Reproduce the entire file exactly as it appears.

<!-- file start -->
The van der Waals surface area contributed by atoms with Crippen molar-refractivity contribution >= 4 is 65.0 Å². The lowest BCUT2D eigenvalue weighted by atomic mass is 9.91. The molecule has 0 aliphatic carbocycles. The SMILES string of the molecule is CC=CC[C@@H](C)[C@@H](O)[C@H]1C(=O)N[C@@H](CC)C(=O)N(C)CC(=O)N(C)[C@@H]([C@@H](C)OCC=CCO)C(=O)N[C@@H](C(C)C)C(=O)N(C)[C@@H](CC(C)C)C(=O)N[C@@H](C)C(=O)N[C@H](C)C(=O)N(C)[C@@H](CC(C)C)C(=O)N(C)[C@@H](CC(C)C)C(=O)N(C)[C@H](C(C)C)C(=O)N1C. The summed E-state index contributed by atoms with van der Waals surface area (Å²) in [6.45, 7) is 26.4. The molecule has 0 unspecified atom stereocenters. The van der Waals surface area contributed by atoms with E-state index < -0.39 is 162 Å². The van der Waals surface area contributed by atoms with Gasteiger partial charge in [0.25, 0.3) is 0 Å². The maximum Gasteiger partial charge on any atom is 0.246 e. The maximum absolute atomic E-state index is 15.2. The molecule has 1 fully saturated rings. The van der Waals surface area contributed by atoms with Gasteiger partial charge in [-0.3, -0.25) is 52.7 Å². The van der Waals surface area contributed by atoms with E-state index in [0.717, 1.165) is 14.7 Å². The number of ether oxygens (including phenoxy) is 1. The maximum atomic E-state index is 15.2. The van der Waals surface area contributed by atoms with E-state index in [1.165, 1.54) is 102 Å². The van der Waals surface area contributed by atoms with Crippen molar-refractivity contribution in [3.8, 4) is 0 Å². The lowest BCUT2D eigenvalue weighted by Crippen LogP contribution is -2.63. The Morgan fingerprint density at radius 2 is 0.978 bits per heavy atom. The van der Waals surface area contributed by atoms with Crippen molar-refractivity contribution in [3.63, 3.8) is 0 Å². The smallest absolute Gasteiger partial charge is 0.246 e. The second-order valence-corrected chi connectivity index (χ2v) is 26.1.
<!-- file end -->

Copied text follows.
The van der Waals surface area contributed by atoms with Crippen molar-refractivity contribution >= 4 is 65.0 Å². The lowest BCUT2D eigenvalue weighted by atomic mass is 9.91. The molecule has 0 aliphatic carbocycles. The SMILES string of the molecule is CC=CC[C@@H](C)[C@@H](O)[C@H]1C(=O)N[C@@H](CC)C(=O)N(C)CC(=O)N(C)[C@@H]([C@@H](C)OCC=CCO)C(=O)N[C@@H](C(C)C)C(=O)N(C)[C@@H](CC(C)C)C(=O)N[C@@H](C)C(=O)N[C@H](C)C(=O)N(C)[C@@H](CC(C)C)C(=O)N(C)[C@@H](CC(C)C)C(=O)N(C)[C@H](C(C)C)C(=O)N1C. The summed E-state index contributed by atoms with van der Waals surface area (Å²) in [6.45, 7) is 26.4. The molecule has 0 unspecified atom stereocenters. The van der Waals surface area contributed by atoms with E-state index < -0.39 is 162 Å². The van der Waals surface area contributed by atoms with Gasteiger partial charge in [0.25, 0.3) is 0 Å². The maximum Gasteiger partial charge on any atom is 0.246 e. The maximum absolute atomic E-state index is 15.2. The molecule has 1 fully saturated rings. The van der Waals surface area contributed by atoms with Gasteiger partial charge in [-0.3, -0.25) is 52.7 Å². The van der Waals surface area contributed by atoms with E-state index in [0.717, 1.165) is 14.7 Å². The number of ether oxygens (including phenoxy) is 1. The maximum atomic E-state index is 15.2. The van der Waals surface area contributed by atoms with E-state index in [1.165, 1.54) is 102 Å². The van der Waals surface area contributed by atoms with Crippen molar-refractivity contribution in [3.8, 4) is 0 Å². The lowest BCUT2D eigenvalue weighted by Crippen LogP contribution is -2.63. The Morgan fingerprint density at radius 2 is 0.978 bits per heavy atom. The van der Waals surface area contributed by atoms with Crippen molar-refractivity contribution in [3.63, 3.8) is 0 Å². The smallest absolute Gasteiger partial charge is 0.246 e. The second-order valence-corrected chi connectivity index (χ2v) is 26.1.